Hey Bus Driver

A lot has happened in the world of sport in the last few weeks. Phil Mickleson wins a major in his fifty’s and the Toronto Maple Leaf’s blow a 3-1 series lead to the Montreal Canadians.

Personally, I am not a Mickleson fan and as for Leaf’s I dislike their obnoxious fans and the Toronto media that plans the Stanley Cup parade every time they go on a two game winning streak. However, if you look at both situations there is a connection.

Mickleson and the TML have great talent and abilities. Both look really good getting off the bus and your imagination begins to wonder about how good they could be. However,that is where it ends. Mickleson made a decision to drive his own bus. He realized that if he wanted to win again he needed to make changes. At the age of fifty this was a very challenging situation. He made the conscious decision to eat better, improve his flexibility, but more importantly he took care of his mind. You see, Phil should have two or three more majors, but his mental fitness cost him. Major championship golf like playoff hockey is so much different than a regular PGA tour event and an NHL regular season.. Fairways are narrower, greens are quicker and tricky, but most important is how they mess what with your mind. All the players that compete are great players, but those with a high golf and emotional EQ separate themselves from the pack. He got behind the wheel of the bus and decided where he wanted to go.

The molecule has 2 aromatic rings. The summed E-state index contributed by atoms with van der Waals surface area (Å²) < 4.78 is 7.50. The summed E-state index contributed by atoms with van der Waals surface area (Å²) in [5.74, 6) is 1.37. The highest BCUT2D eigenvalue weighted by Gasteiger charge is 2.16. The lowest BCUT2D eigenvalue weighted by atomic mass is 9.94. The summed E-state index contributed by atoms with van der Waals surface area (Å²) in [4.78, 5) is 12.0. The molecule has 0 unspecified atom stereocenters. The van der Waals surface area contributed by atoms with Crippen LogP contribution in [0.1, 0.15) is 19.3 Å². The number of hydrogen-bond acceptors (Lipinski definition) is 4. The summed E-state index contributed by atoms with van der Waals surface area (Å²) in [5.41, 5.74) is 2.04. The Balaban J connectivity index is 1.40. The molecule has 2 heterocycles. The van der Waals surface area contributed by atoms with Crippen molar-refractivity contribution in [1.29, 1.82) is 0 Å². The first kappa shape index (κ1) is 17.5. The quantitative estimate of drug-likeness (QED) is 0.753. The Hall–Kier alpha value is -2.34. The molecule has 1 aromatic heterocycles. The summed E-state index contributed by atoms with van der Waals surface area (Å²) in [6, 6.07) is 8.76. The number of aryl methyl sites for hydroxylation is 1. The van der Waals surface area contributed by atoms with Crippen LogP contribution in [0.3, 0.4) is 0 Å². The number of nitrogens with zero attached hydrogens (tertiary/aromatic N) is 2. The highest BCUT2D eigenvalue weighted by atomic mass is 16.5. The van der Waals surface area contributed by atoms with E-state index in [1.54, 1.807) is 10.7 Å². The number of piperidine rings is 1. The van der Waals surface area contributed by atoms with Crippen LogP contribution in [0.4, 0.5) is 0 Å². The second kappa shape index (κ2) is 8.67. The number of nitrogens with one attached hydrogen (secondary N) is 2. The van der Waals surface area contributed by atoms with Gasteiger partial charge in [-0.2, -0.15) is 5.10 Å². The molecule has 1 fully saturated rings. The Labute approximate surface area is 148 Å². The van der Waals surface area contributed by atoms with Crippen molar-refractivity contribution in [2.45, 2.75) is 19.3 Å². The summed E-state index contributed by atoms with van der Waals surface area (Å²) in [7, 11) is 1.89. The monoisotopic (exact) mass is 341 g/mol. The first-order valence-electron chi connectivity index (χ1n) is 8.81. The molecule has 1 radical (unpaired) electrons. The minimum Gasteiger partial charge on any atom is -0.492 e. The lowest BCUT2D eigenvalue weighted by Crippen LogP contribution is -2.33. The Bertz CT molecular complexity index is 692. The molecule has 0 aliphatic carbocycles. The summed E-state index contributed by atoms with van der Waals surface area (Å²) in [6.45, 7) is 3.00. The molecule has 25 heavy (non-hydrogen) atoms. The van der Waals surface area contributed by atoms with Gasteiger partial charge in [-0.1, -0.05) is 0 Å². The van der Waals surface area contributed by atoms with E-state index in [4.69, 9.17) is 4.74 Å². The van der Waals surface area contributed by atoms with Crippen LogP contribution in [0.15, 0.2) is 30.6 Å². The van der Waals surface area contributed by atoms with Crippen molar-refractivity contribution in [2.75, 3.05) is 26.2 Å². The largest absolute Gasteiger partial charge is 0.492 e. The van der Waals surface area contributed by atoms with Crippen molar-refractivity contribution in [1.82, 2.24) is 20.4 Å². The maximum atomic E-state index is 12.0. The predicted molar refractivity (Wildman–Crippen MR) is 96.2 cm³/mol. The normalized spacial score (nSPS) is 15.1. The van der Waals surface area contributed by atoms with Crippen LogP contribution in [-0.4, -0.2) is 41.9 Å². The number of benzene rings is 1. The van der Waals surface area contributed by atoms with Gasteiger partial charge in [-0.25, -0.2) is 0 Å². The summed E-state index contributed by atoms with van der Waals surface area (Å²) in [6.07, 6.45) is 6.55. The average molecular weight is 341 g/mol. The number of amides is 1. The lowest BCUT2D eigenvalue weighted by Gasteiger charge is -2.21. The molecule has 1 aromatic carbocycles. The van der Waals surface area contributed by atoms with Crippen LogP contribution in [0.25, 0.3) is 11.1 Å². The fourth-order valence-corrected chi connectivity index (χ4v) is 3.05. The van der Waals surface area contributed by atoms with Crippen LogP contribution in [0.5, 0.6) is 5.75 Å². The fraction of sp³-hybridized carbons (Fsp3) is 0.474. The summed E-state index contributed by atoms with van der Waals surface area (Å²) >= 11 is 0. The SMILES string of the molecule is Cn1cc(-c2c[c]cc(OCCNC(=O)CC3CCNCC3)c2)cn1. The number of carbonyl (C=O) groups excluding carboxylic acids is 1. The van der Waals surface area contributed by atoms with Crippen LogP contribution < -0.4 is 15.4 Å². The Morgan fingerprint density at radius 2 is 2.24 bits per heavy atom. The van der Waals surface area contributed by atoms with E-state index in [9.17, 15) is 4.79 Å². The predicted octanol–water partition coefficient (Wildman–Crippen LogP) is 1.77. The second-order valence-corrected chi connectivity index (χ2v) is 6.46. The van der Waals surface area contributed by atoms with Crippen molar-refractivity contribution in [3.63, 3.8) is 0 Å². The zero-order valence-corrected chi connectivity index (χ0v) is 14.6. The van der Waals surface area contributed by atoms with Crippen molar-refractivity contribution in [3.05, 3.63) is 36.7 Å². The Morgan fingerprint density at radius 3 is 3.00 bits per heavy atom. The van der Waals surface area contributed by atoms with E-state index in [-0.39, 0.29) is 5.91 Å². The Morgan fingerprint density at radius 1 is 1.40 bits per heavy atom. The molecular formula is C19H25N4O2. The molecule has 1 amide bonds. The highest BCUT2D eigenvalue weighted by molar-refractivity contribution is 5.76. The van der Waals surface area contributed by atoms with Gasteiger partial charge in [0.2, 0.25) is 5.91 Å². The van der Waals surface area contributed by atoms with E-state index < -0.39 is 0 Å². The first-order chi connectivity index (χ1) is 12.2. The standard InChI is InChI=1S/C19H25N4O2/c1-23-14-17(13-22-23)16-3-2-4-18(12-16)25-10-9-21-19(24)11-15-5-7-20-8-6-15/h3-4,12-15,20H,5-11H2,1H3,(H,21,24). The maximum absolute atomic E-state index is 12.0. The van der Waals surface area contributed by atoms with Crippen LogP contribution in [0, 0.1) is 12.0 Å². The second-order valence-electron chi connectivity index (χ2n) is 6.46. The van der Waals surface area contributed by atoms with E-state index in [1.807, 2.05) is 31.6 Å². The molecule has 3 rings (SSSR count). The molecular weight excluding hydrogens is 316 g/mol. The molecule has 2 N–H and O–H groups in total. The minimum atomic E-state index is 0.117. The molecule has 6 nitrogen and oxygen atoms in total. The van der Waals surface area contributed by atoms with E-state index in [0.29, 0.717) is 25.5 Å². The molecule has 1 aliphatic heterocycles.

The Leaf’s on the other hand had an opportunity to drive their own bus. But they were just too cool for school. They used their talent to go up 3-1 in games to Montreal. Being up 3-1 does not guarantee a series win. People may think that being up 3-1 that there is no pressure, but I beg to differ. To apply your talents and abilities under the pressure of competition requires character, and preparation for that moment. They brought in Foligino, to complement Spezza and Thornton, but their big boys Matthews, Marner, and Nylander slept in and missed the bus not once but three times. For an athlete or a team to be great must cross over from the edge of being average to that next level. Elite teams and athletes keep moving forward and do not get stuck in the comfort zone. Sheldon Keefe is a good coach who has won at every level, but perhaps he took his foot off pedal in pushing his top end talent. Athletes and teams become elite by using the talent with a physical and mental work ethic that relentless. It requires so much emotional energy, energy that these talented athletes did not want to expel.

Mickleson drove his bus to another major championship, while the Leaf’s drove there bus to the golf course.

Kind of ironic, isn’t it!

Until next time.

Follow on Twitter: @Betweentheears2

Leave a Reply

Fill in your details below or click an icon to log in:

WordPress.com Logo

You are commenting using your WordPress.com account. Log Out /  Change )

Twitter picture

You are commenting using your Twitter account. Log Out /  Change )

Facebook photo

You are commenting using your Facebook account. Log Out /  Change )

Connecting to %s